Extreme events and future scenarios

As the world has warmed, due to anthropogenic greenhouse gas emissions, there has been a marked change in both the frequency and intensity of extreme weather events. Since 1980, the frequency of storms with winds stronger than 250km has more than tripled.

Globally, economic losses associated with weather-related disasters in 2018 were estimated at US $215 billion. Insurance companies in Australia did not escape these impacts with $1.2 billion in claims paid out following major extreme weather related events. These costs represent a conservative assessment of the associated costs of extreme events to both national and global economies.

Extreme events often do not occur in isolation but can be exemplified by a combination of extreme winds, rainfall amounts and rainfall intensity. These compound extreme, defined as the simultaneous or sequential occurrence of multiple extremes at singular or multiple locations, have the capacity to make the impact of related extreme events far worse than one extreme in isolation.

In this theme, researchers are focused on understanding the primary drivers of changing frequency and intensity of extreme events and exploring links with climate change. Extreme event detection and attribution such as this is a rapidly expanding area of climate science.

ANU researchers are also looking at future scenarios and exploring possible responses, both in terms of mitigation and adaptation.




Professional staff


Response of the East Antarctic Ice Sheet to past and future climate change, Chris R Stokes, Nerilie J Abram, Michael J Bentley, Tamsin L Edwards, Matthew H England, Annie Foppert, Stewart S R Jamieson, Richard S Jones, Matt A King, Jan T M Lenaerts, Brooke Medley, Bertie W J Miles, Guy J G Paxman, Catherine Ritz, Tina van de Flierdt and Pippa L Whitehouse, Nature.

Designing climate information services to enhance resilient farming activities: Lessons from Papua New Guinea, Rachel S Friedman, Steven J Crimp, Ruth Baiga, Kasis Inape, Ellis Mackenzie and Mark Howden, Frontiers in Climate.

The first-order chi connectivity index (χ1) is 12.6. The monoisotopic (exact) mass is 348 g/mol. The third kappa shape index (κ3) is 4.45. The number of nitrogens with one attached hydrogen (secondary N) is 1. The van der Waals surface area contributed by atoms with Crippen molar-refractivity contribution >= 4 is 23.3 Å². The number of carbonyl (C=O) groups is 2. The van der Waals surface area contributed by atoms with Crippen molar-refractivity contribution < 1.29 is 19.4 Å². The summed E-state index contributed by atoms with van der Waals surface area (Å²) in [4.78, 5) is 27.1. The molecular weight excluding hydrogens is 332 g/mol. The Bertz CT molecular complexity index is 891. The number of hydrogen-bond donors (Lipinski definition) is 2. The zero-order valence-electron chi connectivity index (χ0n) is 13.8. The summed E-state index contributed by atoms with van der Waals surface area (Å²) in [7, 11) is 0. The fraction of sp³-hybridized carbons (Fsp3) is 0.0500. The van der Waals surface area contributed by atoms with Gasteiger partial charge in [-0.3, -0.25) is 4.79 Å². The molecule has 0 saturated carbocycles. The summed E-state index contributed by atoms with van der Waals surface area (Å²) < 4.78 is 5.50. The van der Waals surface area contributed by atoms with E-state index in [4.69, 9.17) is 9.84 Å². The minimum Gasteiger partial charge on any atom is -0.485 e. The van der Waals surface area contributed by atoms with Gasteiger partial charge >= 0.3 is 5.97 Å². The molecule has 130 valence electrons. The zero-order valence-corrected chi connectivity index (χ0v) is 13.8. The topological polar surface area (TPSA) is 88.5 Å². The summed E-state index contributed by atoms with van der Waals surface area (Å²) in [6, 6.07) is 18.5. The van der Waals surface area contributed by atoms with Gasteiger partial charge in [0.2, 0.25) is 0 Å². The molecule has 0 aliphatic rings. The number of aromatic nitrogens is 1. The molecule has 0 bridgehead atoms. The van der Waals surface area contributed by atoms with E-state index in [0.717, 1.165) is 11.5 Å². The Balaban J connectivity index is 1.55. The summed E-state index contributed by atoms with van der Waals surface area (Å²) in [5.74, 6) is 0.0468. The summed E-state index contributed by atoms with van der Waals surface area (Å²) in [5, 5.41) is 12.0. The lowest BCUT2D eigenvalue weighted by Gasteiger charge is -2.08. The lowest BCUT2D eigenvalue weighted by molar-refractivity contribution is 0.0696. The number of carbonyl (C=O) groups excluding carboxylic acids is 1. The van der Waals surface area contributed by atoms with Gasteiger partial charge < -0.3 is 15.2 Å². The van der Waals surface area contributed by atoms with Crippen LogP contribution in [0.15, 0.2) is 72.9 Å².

Facilitating learning for innovation in a climate-stressed context: insights from flash flood-affected rice farming in Bangladesh, Md Kamruzzaman, Katherine Anne Daniell, Ataharul Chowdhury and Steven Crimp, The Journal of Agricultural Education and Extension.

Disaster Risk Reduction in Asia Pacific - Governance, Education and Capacity – new publication, this book brings together interdisciplinary perspectives from across the Asia-Pacific region; focuses on how societies in the Asia-Pacific approach disaster planning, preparation, planning, recovery, and resilience; and addresses different dimensions of Sendai Framework of Disaster Risk Reduction. Edited by Helen James, Rajib Shaw, Vinod Sharma and Anna Lukasiewicz.

Engaging with the future: framings of adaptation to climate change in conservation, Claudia Munera-Roldan, Matthew J. Colloff, Bruno Locatelli, Carina Wyborn, Ecosystems and People.


Energy insecurity during temperature extremes in remote Australia, Thomas Longden, Simon Quilty, Brad Riley, Lee V White, Michael Klerck, Vanessa Napaltjari Davis & Norman Frank Jupurrurla, Nature Energy.

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